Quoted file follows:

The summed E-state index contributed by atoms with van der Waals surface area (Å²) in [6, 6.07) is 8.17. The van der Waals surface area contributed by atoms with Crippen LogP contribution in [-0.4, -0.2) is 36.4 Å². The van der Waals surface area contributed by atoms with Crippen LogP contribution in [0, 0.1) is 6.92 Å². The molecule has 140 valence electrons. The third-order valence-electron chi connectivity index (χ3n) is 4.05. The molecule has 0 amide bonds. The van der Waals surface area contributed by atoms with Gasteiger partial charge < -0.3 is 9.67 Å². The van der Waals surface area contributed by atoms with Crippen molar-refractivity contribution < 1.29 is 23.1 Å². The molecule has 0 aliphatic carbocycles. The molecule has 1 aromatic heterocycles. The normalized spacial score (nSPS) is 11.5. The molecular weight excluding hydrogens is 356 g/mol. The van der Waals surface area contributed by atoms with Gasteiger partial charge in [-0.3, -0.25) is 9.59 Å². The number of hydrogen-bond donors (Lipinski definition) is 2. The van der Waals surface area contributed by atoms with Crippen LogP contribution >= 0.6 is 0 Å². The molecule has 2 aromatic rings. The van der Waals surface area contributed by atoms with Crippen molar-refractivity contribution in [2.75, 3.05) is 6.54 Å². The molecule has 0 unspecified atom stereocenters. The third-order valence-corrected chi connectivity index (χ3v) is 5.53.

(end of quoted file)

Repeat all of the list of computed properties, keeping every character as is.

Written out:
The summed E-state index contributed by atoms with van der Waals surface area (Å²) in [6, 6.07) is 8.17. The van der Waals surface area contributed by atoms with Crippen LogP contribution in [-0.4, -0.2) is 36.4 Å². The van der Waals surface area contributed by atoms with Crippen LogP contribution in [0, 0.1) is 6.92 Å². The molecule has 140 valence electrons. The third-order valence-electron chi connectivity index (χ3n) is 4.05. The molecule has 0 amide bonds. The van der Waals surface area contributed by atoms with Gasteiger partial charge < -0.3 is 9.67 Å². The van der Waals surface area contributed by atoms with Crippen molar-refractivity contribution < 1.29 is 23.1 Å². The molecule has 0 aliphatic carbocycles. The molecule has 1 aromatic heterocycles. The normalized spacial score (nSPS) is 11.5. The molecular weight excluding hydrogens is 356 g/mol. The van der Waals surface area contributed by atoms with Gasteiger partial charge in [-0.3, -0.25) is 9.59 Å². The number of hydrogen-bond donors (Lipinski definition) is 2. The van der Waals surface area contributed by atoms with Crippen LogP contribution >= 0.6 is 0 Å². The molecule has 2 aromatic rings. The van der Waals surface area contributed by atoms with Crippen molar-refractivity contribution in [2.75, 3.05) is 6.54 Å². The molecule has 0 unspecified atom stereocenters. The third-order valence-corrected chi connectivity index (χ3v) is 5.53.